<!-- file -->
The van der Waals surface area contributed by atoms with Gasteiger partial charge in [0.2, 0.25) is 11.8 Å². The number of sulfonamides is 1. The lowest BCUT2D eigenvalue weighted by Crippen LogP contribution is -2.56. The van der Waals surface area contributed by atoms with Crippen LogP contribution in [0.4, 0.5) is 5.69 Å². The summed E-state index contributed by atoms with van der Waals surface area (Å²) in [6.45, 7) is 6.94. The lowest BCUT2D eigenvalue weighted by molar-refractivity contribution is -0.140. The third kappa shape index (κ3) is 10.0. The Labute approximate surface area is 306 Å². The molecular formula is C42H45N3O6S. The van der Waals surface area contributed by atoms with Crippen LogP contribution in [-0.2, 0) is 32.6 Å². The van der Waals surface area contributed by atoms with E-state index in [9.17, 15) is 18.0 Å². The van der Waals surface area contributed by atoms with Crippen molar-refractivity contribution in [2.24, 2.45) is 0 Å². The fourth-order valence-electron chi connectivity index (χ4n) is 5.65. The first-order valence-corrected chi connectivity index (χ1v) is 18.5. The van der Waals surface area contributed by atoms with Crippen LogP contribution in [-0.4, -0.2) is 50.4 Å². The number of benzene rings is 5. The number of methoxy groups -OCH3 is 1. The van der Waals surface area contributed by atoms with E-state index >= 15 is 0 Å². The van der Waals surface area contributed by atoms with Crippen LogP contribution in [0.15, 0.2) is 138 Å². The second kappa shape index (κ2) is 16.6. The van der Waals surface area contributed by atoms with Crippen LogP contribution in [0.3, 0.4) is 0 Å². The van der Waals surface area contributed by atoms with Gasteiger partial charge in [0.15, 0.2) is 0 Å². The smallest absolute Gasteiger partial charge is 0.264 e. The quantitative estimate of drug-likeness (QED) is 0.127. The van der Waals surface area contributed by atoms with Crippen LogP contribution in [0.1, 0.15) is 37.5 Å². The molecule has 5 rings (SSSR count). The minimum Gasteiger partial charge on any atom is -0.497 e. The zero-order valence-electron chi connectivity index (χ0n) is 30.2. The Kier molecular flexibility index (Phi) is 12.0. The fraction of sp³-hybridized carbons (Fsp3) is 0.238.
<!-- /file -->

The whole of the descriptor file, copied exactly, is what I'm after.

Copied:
The van der Waals surface area contributed by atoms with Gasteiger partial charge in [0.2, 0.25) is 11.8 Å². The number of sulfonamides is 1. The lowest BCUT2D eigenvalue weighted by Crippen LogP contribution is -2.56. The van der Waals surface area contributed by atoms with Crippen LogP contribution in [0.4, 0.5) is 5.69 Å². The summed E-state index contributed by atoms with van der Waals surface area (Å²) in [6.45, 7) is 6.94. The lowest BCUT2D eigenvalue weighted by molar-refractivity contribution is -0.140. The third kappa shape index (κ3) is 10.0. The Labute approximate surface area is 306 Å². The molecular formula is C42H45N3O6S. The van der Waals surface area contributed by atoms with Crippen LogP contribution in [-0.2, 0) is 32.6 Å². The van der Waals surface area contributed by atoms with E-state index in [9.17, 15) is 18.0 Å². The van der Waals surface area contributed by atoms with Crippen molar-refractivity contribution in [2.24, 2.45) is 0 Å². The fourth-order valence-electron chi connectivity index (χ4n) is 5.65. The first-order valence-corrected chi connectivity index (χ1v) is 18.5. The van der Waals surface area contributed by atoms with Crippen LogP contribution in [-0.4, -0.2) is 50.4 Å². The number of benzene rings is 5. The number of methoxy groups -OCH3 is 1. The van der Waals surface area contributed by atoms with E-state index >= 15 is 0 Å². The van der Waals surface area contributed by atoms with Crippen LogP contribution in [0.15, 0.2) is 138 Å². The second kappa shape index (κ2) is 16.6. The van der Waals surface area contributed by atoms with Crippen LogP contribution in [0.3, 0.4) is 0 Å². The van der Waals surface area contributed by atoms with Gasteiger partial charge in [0.15, 0.2) is 0 Å². The smallest absolute Gasteiger partial charge is 0.264 e. The quantitative estimate of drug-likeness (QED) is 0.127. The van der Waals surface area contributed by atoms with Crippen LogP contribution in [0.1, 0.15) is 37.5 Å². The molecule has 5 rings (SSSR count). The minimum Gasteiger partial charge on any atom is -0.497 e. The zero-order valence-electron chi connectivity index (χ0n) is 30.2. The Kier molecular flexibility index (Phi) is 12.0. The fraction of sp³-hybridized carbons (Fsp3) is 0.238.